Earthquakes leave at 4 dead in Indonesia PDF Afdrukken

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The Associated Press
Published: January 4, 2009

 

Jakarta: A series of powerful earthquakes shook remote eastern Indonesia on Sunday, toppling or badly damaging more than 100 buildings and leaving at least four people dead and dozens injured.

 

One of the quakes, with a magnitude of 7.3, was felt as far away as Australia and sent small tsunamis into Japan's southeastern coast.

The first earthquake, with a magnitude of 7.6, struck at 4:43 a.m., about 135 kilometers, or 85 miles, from Manokwari, the main city in Papua Province. It struck at a depth of 35 kilometers, the U.S. Geological Survey said, and was followed by dozens of aftershocks.

At least four people died in Papua, and the airport runway near the epicenter was cracked, President Susilo Bambang Yudhoyono said.

Panicked residents in Manokwari fled their homes in the dark fearing a tsunami, said Hasim Rumatiga, a local health official. The Indonesian Meteorology and Seismology Agency issued a tsunami alert, but it was revoked within an hour after it was determined the epicenter of the main quake was on land.

 

 

A huge quake off the west coast of Indonesia in 2004 caused a tsunami in the Indian Ocean that killed about 230,000 people. Quakes centered onshore pose little tsunami threat to Indonesia, but those close to the coast can churn up large waves that sometimes reach the coastlines of other countries.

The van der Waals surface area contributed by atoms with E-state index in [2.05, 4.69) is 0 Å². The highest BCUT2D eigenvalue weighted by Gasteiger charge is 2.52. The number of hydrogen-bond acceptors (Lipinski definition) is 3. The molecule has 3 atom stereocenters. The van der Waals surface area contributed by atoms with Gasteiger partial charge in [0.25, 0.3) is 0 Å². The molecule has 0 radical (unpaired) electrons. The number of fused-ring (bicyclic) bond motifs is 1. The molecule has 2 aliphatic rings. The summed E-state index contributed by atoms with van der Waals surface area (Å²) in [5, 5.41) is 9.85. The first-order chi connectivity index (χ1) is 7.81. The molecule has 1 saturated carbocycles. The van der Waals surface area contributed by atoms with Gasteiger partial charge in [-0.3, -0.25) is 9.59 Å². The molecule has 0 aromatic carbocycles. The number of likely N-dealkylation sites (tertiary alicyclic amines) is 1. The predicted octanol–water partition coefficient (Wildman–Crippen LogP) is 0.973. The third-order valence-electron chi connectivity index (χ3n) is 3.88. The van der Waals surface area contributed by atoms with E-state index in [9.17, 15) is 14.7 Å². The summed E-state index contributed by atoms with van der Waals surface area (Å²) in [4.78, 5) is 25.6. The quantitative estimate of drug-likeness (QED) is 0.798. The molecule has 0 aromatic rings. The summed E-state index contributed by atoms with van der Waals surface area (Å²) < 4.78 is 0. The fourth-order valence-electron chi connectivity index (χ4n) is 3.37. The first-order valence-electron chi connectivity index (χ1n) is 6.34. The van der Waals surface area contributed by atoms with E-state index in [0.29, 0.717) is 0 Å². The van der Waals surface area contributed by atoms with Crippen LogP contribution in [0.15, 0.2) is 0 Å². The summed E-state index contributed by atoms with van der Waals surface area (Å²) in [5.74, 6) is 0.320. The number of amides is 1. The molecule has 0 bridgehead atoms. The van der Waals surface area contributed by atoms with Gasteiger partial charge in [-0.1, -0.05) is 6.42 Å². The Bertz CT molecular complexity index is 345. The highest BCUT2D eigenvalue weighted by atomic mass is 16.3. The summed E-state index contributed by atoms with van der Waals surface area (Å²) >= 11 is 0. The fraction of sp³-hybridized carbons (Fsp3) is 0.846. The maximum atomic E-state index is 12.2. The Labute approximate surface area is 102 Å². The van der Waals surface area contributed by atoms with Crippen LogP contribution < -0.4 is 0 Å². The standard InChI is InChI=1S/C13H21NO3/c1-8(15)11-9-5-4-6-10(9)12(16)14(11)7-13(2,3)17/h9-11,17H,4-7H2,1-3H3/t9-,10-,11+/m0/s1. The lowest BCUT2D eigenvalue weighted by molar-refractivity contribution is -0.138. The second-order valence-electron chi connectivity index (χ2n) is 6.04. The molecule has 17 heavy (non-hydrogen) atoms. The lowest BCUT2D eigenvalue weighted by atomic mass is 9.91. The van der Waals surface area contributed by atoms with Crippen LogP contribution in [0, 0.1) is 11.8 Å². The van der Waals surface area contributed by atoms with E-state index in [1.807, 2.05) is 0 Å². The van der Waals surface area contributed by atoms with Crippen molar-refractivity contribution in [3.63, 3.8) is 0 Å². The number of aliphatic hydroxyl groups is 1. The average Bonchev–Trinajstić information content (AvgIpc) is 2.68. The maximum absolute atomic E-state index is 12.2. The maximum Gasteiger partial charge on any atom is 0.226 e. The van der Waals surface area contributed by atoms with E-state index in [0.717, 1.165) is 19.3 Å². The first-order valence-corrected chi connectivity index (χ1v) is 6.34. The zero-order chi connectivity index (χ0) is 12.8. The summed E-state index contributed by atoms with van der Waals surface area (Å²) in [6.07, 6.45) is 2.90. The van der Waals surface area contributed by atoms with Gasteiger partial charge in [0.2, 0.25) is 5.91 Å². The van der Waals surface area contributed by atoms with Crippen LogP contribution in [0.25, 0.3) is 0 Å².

Power lines fell, cutting off electricity in and around Manokwari, and commercial flights to the area were canceled. The National Disaster Coordination Agency said 135 houses and buildings were badly damaged or collapsed.

"I've instructed emergency steps be taken to help our brothers and to restore power and other vital utilities," Yudhoyono said.

The Japanese Meteorological Agency said tsunamis from 10 centimeters, or four inches, to 40 centimeters high splashed ashore in towns along the coast. It also warned that bigger waves were possible.

Dave Jepsen, a seismologist at the government earthquake monitoring agency Geoscience Australia, said the quake was felt in the northern city of Darwin, 1,300 kilometers southwest of the quake. There was no damage, he said.

The relief agency World Vision Indonesia was flying in 2,000 emergency provision kits, including canned food, blankets and basic medical supplies, said a spokeswoman, Katarina Hardono.

Papua is the Indonesian portion of the island of New Guinea, about 3,000 kilometers east of the capital, Jakarta.

It is among the nation's least developed areas, and a low-level insurgency has simmered in the resource-rich region for years. It is off-limits to foreign reporters.

Indonesia straddles a chain of fault lines and volcanoes known as the Pacific Ring of Fire and is prone to seismic activity.